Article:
[lg policy] Timor-Leste's Language Policy: The Boulder On The Shoe

Harold Schiffman hfsclpp at GMAIL.COM
Fri Apr 13 15:35:59 UTC 2012

Timor-Leste's Language Policy: The Boulder On The Shoe

By Victor R Savage


Timor-Leste has chosen Portuguese as its official language of
government, though Tetum remains the other official language. This
language policy, a return to its colonial heritage, has future
implications for the state’s development and geopolitical relations in
the region.


THE CURRENT presidential election in Timor-Leste has brought
international visibility to this rather marginalised state within
Southeast Asia. The freedom-fighter generation of Timor-Leste has
everything to be proud of in these elections. This is one country
which testifies that an irredentist movement that fought for
independence could eventually create statehood in the 21st century. It
also underscores a moment in Indonesian history when the domestic
fervour for reformasi was best symbolised not just in political change
in Indonesia but in the granting of independence for East Timor as it
was then known.

Challenges making Portuguese the official language

The simmering issue on the ground in Timor-Leste however has less to
do with the presidential election. The likely source of future
political debate lies in its language policy. The Timor-Leste
government has chosen to use Portuguese as its official language of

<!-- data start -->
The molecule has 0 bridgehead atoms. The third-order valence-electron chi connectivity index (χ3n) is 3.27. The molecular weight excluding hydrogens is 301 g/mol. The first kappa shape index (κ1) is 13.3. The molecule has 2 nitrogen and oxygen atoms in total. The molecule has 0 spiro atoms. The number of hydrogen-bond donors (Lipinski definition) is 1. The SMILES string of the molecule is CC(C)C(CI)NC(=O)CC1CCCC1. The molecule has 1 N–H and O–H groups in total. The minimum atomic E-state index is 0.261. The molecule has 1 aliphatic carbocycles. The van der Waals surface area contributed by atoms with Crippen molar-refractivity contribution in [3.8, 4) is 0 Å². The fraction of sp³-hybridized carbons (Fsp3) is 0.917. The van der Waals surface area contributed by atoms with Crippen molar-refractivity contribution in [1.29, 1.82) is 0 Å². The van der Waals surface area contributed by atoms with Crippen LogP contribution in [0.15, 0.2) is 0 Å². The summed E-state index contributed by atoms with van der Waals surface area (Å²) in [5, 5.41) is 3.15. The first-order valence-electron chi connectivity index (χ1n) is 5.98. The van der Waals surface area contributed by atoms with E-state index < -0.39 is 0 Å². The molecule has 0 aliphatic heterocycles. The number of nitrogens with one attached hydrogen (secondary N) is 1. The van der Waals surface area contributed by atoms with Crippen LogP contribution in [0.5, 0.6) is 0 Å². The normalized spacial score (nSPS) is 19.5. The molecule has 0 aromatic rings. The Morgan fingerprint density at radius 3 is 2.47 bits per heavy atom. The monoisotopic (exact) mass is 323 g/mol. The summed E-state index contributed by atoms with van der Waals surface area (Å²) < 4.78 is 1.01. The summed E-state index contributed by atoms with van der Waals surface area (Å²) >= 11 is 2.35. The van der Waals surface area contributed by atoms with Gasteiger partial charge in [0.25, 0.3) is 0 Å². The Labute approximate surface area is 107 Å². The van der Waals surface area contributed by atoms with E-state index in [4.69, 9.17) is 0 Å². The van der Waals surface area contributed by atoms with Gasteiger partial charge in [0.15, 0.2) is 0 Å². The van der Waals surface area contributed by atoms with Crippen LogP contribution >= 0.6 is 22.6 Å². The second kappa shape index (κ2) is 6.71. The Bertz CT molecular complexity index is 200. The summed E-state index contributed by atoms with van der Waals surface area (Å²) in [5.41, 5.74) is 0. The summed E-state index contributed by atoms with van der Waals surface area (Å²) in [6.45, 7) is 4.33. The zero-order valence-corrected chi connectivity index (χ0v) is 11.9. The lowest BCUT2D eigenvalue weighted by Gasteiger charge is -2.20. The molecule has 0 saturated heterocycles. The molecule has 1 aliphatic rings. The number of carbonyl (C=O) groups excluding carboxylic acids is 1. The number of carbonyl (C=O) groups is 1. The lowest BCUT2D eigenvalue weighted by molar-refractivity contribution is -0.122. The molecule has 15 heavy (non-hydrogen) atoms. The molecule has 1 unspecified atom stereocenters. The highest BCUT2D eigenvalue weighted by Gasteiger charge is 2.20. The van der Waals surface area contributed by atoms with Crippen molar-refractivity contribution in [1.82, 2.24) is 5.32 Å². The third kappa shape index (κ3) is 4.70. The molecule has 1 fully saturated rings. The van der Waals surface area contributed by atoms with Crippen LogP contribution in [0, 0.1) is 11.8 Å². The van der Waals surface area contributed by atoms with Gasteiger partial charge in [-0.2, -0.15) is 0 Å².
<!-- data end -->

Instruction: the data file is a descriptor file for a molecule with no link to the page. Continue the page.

government since 2002 despite the fact that less than five percent of
the population spoke the language. According to official sources the
government chose Portuguese to safeguard their unique culture and
identity, maintain their connections with the former colonial master,
Portugal, as well as their privileged ties and friendships with other
Portuguese-speaking nations. While the country’s leaders had privately
defended keeping the Portuguese language as a matter of heritage, they
have also recognised the importance of learning English in schools to
survive in a competitive world and to popularise Bahasa Indonesia.

Yet on the ground one gets the feeling that Portuguese has been given
priority because it is the language of communication of the political
and social elites – in short it is an elitist language in Timor Leste.
This language policy has its own challenges.

Firstly, Portuguese is not an international language that will connect
the people of Timor-Leste with a globalising world. Besides Portugal,
the only Portuguese-speaking heavyweight is Brazil which is thousands
of kilometers away. The ability to connect with the rest of the world
for trade, tourism and business is likely to be hampered. In Asia,
Portuguese is no longer a language of political power that it once was
from Goa to Malacca and Macau in the 16th century.

Secondly, Portugal is certainly not a country of economic and
political prowess either globally or in the European Union (EU) to
warrant the use of its language. Indeed Portugal forms one of the five
PIIGS (Portugal, Italy, Ireland, Greece, and Spain) countries of the
EU where the governments are saddled with huge debt. Portugal cannot
be expected to lend financial support and advice to the Timor-Leste
government. As one Timorese researcher said to me: “Portugal is a poor
country, Timor-Leste is poor, and the relationship will make
Timor-Leste poorer.” When there are so many more economically
developed states in Asia, why does the Timor-Leste government need to
reconnect with its former colonial master?

Thirdly, the current language situation in Timor Leste is highly
diversified – the people are exposed to essentially four main
languages and many more dialects: Tetum, the native language, Bahasa